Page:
Nigel Farage: UKIP faces ‘real battle to survive’ over £175,000 legal costs

The party has been told to pay the sum over a defamation case brought by three Labour MPs against UKIP’s Jane Collins.

Sir Kevin Barron, Sarah Champion and John Healey, who all represent constituencies in or close to Rotherham, pursued the case over a speech Ms Collins made about the South Yorkshire town’s child abuse scandal.

Speaking in 2014, the Yorkshire and the Humber MEP claimed the three MPs had known about the sexual exploitation of children and had not intervened.

Last month, the High Court ruled UKIP “deliberately delayed” settling the case for “political advantage” ahead of the 2015 General Election.

On Monday, Justice Warby made the interim payment order of £175,000 in legal costs, sparking fresh speculation about UKIP’s financial future.

The party’s interim leader Gerard Batten was recently reported to have written to local UKIP branches across the country warning they need to raise £100,000 by the end of this month or face going insolvent.

In the 12 months to last June’s snap General Election, UKIP spent just £273,104, official figures revealed.

This was less than the Green Party, the Women’s Equality Party and the National Union of Teachers over the same period.

Former leader Mr Farage admitted UKIP faces “big financial problems” as he predicted the party will have to appeal the court’s order.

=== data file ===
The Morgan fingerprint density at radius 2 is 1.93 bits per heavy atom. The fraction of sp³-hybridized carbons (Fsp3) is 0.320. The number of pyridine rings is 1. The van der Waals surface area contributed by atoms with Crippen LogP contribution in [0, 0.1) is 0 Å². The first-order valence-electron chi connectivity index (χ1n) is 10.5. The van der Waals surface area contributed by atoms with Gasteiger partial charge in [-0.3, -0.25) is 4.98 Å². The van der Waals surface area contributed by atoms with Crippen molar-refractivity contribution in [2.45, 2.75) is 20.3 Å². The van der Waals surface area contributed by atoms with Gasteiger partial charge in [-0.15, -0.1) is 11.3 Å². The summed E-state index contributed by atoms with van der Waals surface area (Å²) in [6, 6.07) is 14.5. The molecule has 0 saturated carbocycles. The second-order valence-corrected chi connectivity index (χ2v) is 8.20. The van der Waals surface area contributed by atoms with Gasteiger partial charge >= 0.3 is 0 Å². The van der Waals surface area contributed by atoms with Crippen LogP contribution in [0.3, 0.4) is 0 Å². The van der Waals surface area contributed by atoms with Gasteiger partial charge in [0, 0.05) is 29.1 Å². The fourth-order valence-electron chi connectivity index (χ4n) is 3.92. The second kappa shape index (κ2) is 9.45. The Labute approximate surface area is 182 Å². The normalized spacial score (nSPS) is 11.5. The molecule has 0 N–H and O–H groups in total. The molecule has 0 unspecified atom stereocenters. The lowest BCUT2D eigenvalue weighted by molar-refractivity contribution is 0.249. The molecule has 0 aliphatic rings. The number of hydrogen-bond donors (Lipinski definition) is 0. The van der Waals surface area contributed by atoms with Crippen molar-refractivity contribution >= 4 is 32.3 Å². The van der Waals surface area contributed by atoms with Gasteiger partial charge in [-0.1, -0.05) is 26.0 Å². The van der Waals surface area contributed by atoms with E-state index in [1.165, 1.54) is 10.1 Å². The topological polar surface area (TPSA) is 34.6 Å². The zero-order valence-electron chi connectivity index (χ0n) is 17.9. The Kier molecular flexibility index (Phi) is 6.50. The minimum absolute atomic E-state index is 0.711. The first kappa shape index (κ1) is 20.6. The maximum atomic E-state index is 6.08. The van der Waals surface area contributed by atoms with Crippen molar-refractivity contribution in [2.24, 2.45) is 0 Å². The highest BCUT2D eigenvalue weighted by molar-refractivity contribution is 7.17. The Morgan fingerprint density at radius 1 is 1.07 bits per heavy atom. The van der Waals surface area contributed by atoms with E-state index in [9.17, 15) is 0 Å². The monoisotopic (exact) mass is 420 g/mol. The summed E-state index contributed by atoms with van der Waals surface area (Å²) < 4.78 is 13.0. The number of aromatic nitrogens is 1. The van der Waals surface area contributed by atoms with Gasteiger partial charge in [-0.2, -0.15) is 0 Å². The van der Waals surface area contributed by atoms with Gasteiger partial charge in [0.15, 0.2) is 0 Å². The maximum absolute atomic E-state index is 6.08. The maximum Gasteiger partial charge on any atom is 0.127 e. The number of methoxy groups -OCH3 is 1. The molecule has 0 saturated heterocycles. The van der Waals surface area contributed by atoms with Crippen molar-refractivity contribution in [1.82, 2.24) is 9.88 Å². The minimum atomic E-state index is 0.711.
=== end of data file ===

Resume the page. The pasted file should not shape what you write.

He told his LBC Radio show on Monday night: “The truth is UKIP is facing a real, real battle just to survive.”

A source close to the party told Sky News: “UKIP has no money and the idiots who got UKIP into this mess take no responsibility.”

In a joint statement, Sir Kevin, Ms Champion and Mr Healey said: “UKIP’s actions behind the scenes forced the costs of this case to soar and compounded the damage from Jane Collins’ unfounded and hurtful allegations.

“This deliberate strategy hugely increased the legal costs and it is right that UKIP are today held liable for a large share of these costs.

“UKIP used the unfounded allegations by Jane Collins for political advantage.

“At the highest level UKIP knew Jane Collins’ case was ‘hopeless’ but blocked any settlement in our favour before the 2015 General Election because they believed it would win them votes.”

Sky News is awaiting a response from UKIP.

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